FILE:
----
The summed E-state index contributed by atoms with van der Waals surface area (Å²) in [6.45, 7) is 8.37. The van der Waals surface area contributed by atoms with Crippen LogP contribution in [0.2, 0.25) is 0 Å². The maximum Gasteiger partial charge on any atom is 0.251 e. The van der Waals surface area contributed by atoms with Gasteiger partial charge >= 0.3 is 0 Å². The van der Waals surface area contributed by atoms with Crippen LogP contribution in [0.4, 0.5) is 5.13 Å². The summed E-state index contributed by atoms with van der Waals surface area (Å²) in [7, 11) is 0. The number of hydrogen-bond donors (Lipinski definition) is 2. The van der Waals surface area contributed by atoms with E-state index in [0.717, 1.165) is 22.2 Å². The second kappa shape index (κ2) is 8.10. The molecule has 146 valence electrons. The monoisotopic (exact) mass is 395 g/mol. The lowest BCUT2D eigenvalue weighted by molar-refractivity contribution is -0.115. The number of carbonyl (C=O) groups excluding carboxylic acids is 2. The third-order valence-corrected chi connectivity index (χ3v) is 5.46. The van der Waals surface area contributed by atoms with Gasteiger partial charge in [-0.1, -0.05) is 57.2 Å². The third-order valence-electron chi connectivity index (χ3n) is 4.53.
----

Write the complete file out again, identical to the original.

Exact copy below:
The summed E-state index contributed by atoms with van der Waals surface area (Å²) in [6.45, 7) is 8.37. The van der Waals surface area contributed by atoms with Crippen LogP contribution in [0.2, 0.25) is 0 Å². The maximum Gasteiger partial charge on any atom is 0.251 e. The van der Waals surface area contributed by atoms with Gasteiger partial charge >= 0.3 is 0 Å². The van der Waals surface area contributed by atoms with Crippen LogP contribution in [0.4, 0.5) is 5.13 Å². The summed E-state index contributed by atoms with van der Waals surface area (Å²) in [7, 11) is 0. The number of hydrogen-bond donors (Lipinski definition) is 2. The van der Waals surface area contributed by atoms with E-state index in [0.717, 1.165) is 22.2 Å². The second kappa shape index (κ2) is 8.10. The molecule has 146 valence electrons. The monoisotopic (exact) mass is 395 g/mol. The lowest BCUT2D eigenvalue weighted by molar-refractivity contribution is -0.115. The number of carbonyl (C=O) groups excluding carboxylic acids is 2. The third-order valence-corrected chi connectivity index (χ3v) is 5.46. The van der Waals surface area contributed by atoms with Gasteiger partial charge in [-0.1, -0.05) is 57.2 Å². The third-order valence-electron chi connectivity index (χ3n) is 4.53.